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Chapter 43

LORD GRENVILLE'S REPLY

While the events we have just recorded were transpiring, and occupying the minds and newspapers of the provinces, other events, of very different import, were maturing in Paris, which were destined to occupy the minds and newspapers of the whole world.

Lord Tanlay had returned, bringing the reply of his uncle, Lord Grenville. This reply consisted of a letter addressed to M. de Talleyrand, inclosing a memorandum for the First Consul. The letter was couched in the following terms:

  DOWNING STREET, February 14, 1800

Sir--I have received and placed before the King the letter which you transmitted to me through my nephew, Lord Tanlay. His Majesty, seeing no reason to depart from the long-established customs of Europe in treating with foreign states, directs me to forward you in his name the official reply which is herewith inclosed.

I have the honor to be, with the highest esteem, your very humble and obedient servant, GRENVILLE.

The letter was dry; the memorandum curt. Moreover, the First Consul's letter to King George was autographic, and King George, not "departing from the long-established customs of Europe in treating with foreign States," replied by a simple memorandum written by a secretary.

True, the memorandum was signed "Grenville." It was a long recrimination against France; against the spirit of disorder, which disturbed the nation; against the fears which that spirit of disorder inspired in all Europe; and on the necessity imposed on the sovereigns of Europe, for the sake of their own safety, to repress it. In short, the memorandum was virtually a continuation of the war.

The reading of such a dictum made Bonaparte's eyes flash with the flame which, in him, preceded his great decisions, as lightning precedes thunder.

"So, sir," said he, turning to Lord Tanlay, "this is all you have obtained?"

"Yes, citizen First Consul."

"Then you did not repeat verbally to your uncle all that I charged you to say to him?"

"I did not omit a syllable."

"Did you tell him that you had lived in France three years, that you had seen her, had studied her; that she was strong, powerful, prosperous and desirous of peace while prepared for war?"

"I told him all that."

"Did you add that the war which England is making against France is a senseless war; that the spirit of disorder of which they speak, and which, at the worst, is only the effervescence of freedom too long restrained, which it were wiser to confine to France by means of a general peace; that that peace is the sole _cordon sanitaire_ which can prevent it from crossing our frontiers; and that if the volcano of war is lighted in France, France will spread like lava over foreign lands. Italy is delivered, says the King of England; but from whom? From her liberators. Italy is delivered, but why? Because I conquered Egypt from the Delta to the third Cataract; Italy is delivered because I was no longer in Italy. But--I am here: in a month I can be in Italy. What do I need to win her back from the Alps to the Adriatic? A single battle. Do you know what Masséna is doing in defending Genoa? Waiting for me. Ha! the sovereigns of Europe need war to protect their crowns? Well, my lord, I tell you that I will shake Europe until their crowns tremble on their heads. Want war, do they? Just wait--Bourrienne! Bourrienne!"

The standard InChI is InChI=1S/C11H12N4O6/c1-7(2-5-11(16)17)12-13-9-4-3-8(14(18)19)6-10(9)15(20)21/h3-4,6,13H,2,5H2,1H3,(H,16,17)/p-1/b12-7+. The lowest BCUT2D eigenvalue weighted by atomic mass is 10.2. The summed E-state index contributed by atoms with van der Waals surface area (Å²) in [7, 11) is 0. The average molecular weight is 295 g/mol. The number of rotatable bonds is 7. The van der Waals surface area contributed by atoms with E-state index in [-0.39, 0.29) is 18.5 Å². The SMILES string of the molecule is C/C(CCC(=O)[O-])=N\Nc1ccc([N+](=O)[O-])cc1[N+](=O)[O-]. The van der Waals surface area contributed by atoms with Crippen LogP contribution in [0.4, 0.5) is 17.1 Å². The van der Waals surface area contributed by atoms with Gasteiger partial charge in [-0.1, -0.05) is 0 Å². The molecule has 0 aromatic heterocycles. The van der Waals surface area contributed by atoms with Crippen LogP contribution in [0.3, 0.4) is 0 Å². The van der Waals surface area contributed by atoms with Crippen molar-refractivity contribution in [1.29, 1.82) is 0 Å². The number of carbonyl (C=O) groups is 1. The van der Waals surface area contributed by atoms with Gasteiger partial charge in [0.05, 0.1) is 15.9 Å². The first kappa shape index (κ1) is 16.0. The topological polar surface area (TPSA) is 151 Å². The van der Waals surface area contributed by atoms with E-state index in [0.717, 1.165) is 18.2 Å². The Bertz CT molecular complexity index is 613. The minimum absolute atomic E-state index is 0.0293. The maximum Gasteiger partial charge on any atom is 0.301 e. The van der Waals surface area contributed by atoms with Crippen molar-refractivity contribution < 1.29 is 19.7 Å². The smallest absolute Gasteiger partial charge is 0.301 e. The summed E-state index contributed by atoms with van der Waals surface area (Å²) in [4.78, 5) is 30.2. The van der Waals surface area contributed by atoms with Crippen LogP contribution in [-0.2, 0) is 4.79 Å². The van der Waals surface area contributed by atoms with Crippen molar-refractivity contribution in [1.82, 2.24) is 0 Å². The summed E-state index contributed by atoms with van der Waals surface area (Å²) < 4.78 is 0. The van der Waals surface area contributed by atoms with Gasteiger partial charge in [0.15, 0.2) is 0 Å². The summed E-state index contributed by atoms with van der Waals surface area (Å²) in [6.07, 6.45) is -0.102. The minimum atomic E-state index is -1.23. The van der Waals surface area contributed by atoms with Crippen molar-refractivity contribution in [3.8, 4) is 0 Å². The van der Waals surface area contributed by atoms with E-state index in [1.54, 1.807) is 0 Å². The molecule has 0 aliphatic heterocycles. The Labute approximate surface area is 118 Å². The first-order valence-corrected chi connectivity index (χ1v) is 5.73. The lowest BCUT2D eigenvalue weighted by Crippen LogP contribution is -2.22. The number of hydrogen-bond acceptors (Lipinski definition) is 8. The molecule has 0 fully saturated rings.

The door between the First Consul's study and the secretary's office opened precipitately, and Bourrienne rushed in, his face terrified, as though he thought Bonaparte were calling for help. But when he saw him highly excited, crumpling the diplomatic memorandum in one hand and striking with the other on his desk, while Lord Tanlay was standing calm, erect and silent near him, he understood immediately that England's answer had irritated the First Consul.

"Did you call me, general?" he asked.

"Yes," said the First Consul, "sit down there and write."

Then in a harsh, jerky voice, without seeking his words, which, on the contrary, seemed to crowd through the portal of his brain, he dictated the following proclamation:

  SOLDIERS!--In promising peace to the French people, I was your
  mouthpiece; I know your power.

You are the same men who conquered the Rhine, Holland and Italy, and granted peace beneath the walls of astounded Vienna.

Soldiers, it is no longer our own frontiers that you have to defend; it is the enemy's country you must now invade.

Soldiers, when the time comes, I shall be among you, and astounded Europe shall remember that you belong to the race of heroes!

Bourrienne raised his head, expectant, after writing the last words.

"Well, that's all," said Bonaparte.

"Shall I add the sacramental words: 'Vive la République!'?"

"Why do you ask that?"

"Because we have issued no proclamation during the last four months, and something may be changed in the ordinary formulas."